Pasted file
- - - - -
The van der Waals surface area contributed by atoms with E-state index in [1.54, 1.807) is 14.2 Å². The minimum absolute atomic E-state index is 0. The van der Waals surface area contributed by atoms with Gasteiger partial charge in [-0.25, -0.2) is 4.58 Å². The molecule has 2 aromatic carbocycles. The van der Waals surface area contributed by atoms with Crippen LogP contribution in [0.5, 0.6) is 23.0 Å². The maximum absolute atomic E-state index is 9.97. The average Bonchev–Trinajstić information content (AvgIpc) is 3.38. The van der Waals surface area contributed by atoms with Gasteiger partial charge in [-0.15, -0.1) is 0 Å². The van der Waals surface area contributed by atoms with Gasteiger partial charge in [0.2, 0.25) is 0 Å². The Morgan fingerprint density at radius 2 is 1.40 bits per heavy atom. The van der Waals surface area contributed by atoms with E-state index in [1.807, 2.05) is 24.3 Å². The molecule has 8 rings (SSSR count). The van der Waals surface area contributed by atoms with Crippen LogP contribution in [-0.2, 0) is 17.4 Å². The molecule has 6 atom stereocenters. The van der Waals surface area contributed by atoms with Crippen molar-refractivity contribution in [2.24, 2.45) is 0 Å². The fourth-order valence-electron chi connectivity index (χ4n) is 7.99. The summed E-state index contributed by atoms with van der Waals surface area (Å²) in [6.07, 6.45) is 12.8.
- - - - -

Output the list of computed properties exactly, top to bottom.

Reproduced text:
The van der Waals surface area contributed by atoms with E-state index in [1.54, 1.807) is 14.2 Å². The minimum absolute atomic E-state index is 0. The van der Waals surface area contributed by atoms with Gasteiger partial charge in [-0.25, -0.2) is 4.58 Å². The molecule has 2 aromatic carbocycles. The van der Waals surface area contributed by atoms with Crippen LogP contribution in [0.5, 0.6) is 23.0 Å². The maximum absolute atomic E-state index is 9.97. The average Bonchev–Trinajstić information content (AvgIpc) is 3.38. The van der Waals surface area contributed by atoms with Gasteiger partial charge in [-0.15, -0.1) is 0 Å². The van der Waals surface area contributed by atoms with Gasteiger partial charge in [0.2, 0.25) is 0 Å². The Morgan fingerprint density at radius 2 is 1.40 bits per heavy atom. The van der Waals surface area contributed by atoms with E-state index in [1.807, 2.05) is 24.3 Å². The molecule has 8 rings (SSSR count). The van der Waals surface area contributed by atoms with Crippen LogP contribution in [-0.2, 0) is 17.4 Å². The molecule has 6 atom stereocenters. The van der Waals surface area contributed by atoms with Crippen molar-refractivity contribution in [2.24, 2.45) is 0 Å². The fourth-order valence-electron chi connectivity index (χ4n) is 7.99. The summed E-state index contributed by atoms with van der Waals surface area (Å²) in [6.07, 6.45) is 12.8.